Forrester says the best way to prepare for growth and changes in BYOD is to meaningfully understand your workers' needs and how and where they work.
The bring-your-own-device (BYOD) trend has only just begun, according to a "Mobile Workforce Adoption Trends" report from research firm Forrester.
Just begun, that is, if one defines BYOD as employees choosing the devices they use for work. For those who instead define BYOD as employees paying
for their devices, said the Feb. 4 report, "then we may be reaching the crossover point where your company pays for more smartphones than employees do."
The firm interviewed nearly 10,000 information workers around the world and found the number of "anytime, anywhere workers"—those using three or more devices, working from multiple locations and using many apps—to have risen from 23 percent in 2011 to 29 percent in 2012. Further, with tablet use for work and home expected to triple to 905 million units by 2017, "the anytime, anywhere work trend is just getting started," said the report.
What this means is that enterprises need to prepare, and a good start is building "a very deep marketing understanding of who your employees are and what they use technology for."
What Forrester found is a workforce working everywhere, using everything at their disposal. They use desktops, laptops, desk phones, smartphones, tablets and shared workstations and, desktops aside, use these fairly equally across locations.
As far as where they use smartphones, for example, 64 percent of respondents said their "work desk," 69 percent replied "home" and another 64 percent checked "while commuting."
Forrester also found that 33 percent of workers indicated they want an iPhone as their next smartphone, 32 percent said they want a Windows-based tablet and 36 percent were willing to contribute to the cost of the computer of their choice (which the analysts said they read as code for, "I'd like a MacBook or iMac, please").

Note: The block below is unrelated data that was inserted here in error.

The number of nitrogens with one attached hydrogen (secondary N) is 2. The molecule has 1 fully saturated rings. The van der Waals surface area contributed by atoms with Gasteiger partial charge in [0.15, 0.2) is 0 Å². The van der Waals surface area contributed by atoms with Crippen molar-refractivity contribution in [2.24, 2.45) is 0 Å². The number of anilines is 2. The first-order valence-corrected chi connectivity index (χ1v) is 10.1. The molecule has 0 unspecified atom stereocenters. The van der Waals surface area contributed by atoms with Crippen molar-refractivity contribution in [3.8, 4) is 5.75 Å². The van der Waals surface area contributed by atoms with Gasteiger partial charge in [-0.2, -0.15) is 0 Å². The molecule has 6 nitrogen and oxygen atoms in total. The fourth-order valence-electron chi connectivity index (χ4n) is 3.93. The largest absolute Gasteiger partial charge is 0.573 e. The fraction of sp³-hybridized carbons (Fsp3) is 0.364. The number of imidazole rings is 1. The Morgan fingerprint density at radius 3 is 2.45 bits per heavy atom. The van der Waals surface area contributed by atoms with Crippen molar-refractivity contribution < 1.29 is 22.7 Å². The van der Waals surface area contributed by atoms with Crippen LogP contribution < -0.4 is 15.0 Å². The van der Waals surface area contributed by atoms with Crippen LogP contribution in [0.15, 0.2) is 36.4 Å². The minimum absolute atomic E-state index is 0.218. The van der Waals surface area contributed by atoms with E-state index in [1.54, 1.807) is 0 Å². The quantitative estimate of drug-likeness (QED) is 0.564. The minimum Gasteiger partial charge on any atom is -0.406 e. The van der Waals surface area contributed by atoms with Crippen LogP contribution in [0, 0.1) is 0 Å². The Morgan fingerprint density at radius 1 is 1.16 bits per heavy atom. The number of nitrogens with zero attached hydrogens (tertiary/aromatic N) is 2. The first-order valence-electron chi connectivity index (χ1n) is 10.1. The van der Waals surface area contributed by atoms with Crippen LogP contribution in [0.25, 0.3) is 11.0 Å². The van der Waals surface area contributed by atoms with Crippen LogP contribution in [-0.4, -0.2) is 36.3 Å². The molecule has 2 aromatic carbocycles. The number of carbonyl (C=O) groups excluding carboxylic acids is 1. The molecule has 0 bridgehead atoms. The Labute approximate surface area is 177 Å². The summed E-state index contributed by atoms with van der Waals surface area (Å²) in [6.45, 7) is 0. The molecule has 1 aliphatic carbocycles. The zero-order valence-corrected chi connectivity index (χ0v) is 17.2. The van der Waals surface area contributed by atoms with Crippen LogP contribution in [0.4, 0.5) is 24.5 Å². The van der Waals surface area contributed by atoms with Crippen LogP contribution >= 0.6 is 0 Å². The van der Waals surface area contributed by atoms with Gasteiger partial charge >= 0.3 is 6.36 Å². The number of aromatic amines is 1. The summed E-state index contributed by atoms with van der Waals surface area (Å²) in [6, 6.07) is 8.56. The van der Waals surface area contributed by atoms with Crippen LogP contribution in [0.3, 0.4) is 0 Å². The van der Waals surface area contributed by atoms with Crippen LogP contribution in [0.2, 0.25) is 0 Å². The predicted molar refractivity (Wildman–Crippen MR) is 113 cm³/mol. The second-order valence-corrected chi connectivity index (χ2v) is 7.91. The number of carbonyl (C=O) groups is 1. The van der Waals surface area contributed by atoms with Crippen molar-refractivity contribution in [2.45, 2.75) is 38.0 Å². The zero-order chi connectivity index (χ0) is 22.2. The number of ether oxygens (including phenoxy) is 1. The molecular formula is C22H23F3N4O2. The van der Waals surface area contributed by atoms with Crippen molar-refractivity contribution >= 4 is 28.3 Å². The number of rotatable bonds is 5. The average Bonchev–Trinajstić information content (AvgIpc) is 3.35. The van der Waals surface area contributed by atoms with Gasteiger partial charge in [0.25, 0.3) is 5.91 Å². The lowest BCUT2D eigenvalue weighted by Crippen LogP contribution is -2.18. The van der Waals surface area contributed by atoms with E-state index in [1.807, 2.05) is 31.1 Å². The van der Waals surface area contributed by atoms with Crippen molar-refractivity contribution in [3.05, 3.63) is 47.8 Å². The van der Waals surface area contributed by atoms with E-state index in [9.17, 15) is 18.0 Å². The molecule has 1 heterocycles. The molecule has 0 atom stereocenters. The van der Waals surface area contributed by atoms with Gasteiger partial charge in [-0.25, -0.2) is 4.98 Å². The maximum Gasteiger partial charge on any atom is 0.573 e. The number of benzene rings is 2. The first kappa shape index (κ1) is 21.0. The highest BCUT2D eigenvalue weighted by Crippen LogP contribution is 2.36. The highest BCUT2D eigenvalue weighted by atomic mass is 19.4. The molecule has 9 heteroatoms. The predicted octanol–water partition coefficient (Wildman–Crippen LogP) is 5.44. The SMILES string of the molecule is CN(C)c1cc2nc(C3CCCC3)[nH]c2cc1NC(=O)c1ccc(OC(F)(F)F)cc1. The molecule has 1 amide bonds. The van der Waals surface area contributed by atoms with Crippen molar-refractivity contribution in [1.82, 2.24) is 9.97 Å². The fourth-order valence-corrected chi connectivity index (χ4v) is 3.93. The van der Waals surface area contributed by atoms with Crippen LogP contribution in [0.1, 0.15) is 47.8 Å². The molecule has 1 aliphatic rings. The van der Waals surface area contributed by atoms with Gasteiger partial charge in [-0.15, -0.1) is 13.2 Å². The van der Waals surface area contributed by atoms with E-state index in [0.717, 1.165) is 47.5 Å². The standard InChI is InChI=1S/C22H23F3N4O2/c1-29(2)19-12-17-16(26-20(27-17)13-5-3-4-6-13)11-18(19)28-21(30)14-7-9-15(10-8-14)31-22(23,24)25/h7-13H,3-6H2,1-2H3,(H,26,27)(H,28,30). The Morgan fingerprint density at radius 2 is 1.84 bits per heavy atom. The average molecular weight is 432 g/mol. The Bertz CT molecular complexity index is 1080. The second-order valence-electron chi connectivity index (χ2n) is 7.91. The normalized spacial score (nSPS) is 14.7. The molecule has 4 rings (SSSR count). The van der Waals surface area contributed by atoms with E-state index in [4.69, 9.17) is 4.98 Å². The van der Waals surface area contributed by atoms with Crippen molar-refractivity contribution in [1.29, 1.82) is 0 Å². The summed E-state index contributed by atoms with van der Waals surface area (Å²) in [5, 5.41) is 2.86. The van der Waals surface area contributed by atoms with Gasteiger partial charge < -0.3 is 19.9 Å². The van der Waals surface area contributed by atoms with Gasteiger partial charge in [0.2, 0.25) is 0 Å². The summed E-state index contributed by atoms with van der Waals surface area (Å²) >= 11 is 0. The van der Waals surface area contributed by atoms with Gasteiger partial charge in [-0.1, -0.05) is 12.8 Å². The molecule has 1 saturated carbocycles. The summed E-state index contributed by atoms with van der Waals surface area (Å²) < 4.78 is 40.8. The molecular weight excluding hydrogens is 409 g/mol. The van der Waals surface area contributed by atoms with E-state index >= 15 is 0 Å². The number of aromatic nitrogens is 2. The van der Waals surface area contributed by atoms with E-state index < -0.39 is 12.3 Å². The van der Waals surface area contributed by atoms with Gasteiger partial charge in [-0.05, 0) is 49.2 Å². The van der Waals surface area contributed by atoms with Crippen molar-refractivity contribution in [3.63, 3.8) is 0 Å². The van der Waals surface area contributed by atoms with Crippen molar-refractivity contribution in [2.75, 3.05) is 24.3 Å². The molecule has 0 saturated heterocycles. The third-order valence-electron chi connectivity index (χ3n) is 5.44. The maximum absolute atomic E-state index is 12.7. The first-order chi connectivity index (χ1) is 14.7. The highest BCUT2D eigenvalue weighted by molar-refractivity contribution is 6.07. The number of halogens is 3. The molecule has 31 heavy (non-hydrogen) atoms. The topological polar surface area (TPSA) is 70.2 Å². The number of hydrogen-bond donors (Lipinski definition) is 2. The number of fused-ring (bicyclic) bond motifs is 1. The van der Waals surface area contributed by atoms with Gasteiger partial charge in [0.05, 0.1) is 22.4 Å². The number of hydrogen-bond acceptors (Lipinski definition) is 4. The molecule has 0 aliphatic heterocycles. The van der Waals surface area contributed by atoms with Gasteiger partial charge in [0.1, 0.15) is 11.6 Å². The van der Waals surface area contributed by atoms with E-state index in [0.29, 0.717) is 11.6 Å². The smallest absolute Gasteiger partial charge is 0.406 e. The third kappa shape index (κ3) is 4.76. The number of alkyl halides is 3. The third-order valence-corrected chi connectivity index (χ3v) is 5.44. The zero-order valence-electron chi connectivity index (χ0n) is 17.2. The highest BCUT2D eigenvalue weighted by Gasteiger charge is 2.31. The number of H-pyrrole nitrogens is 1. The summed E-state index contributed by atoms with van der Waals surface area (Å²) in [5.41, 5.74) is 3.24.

Better understanding workers and their motivations, the Forrester analysts offered several pieces of advice. One was to mobilize key applications like SharePoint and SAP.
"Having apps on tablets and smartphone means that employees can carry their work in their pockets ... and work from any location: Meeting rooms, coffee shops and homes are just the most obvious new offices. Really, office space is now anywhere. How does your support for mobile apps stack up against the global competition?" the analysts asked.
They also advised focusing on software as a service, starting with Dropbox, which 70 percent of employees say they're already using, and 35 percent say they're using only for work.
The Dropbox figure, the report added, also offers an opportunity to "recognize the alignment between your interests and an employee's." One CIO in the study noted that when a device is lost, employees are quick to alert the company because they're as concerned about their personal information as their work information.
"Translated into policy," said the report, "this means that a simple 'kill' switch approach to mobile device management will work for you and also for your employees."
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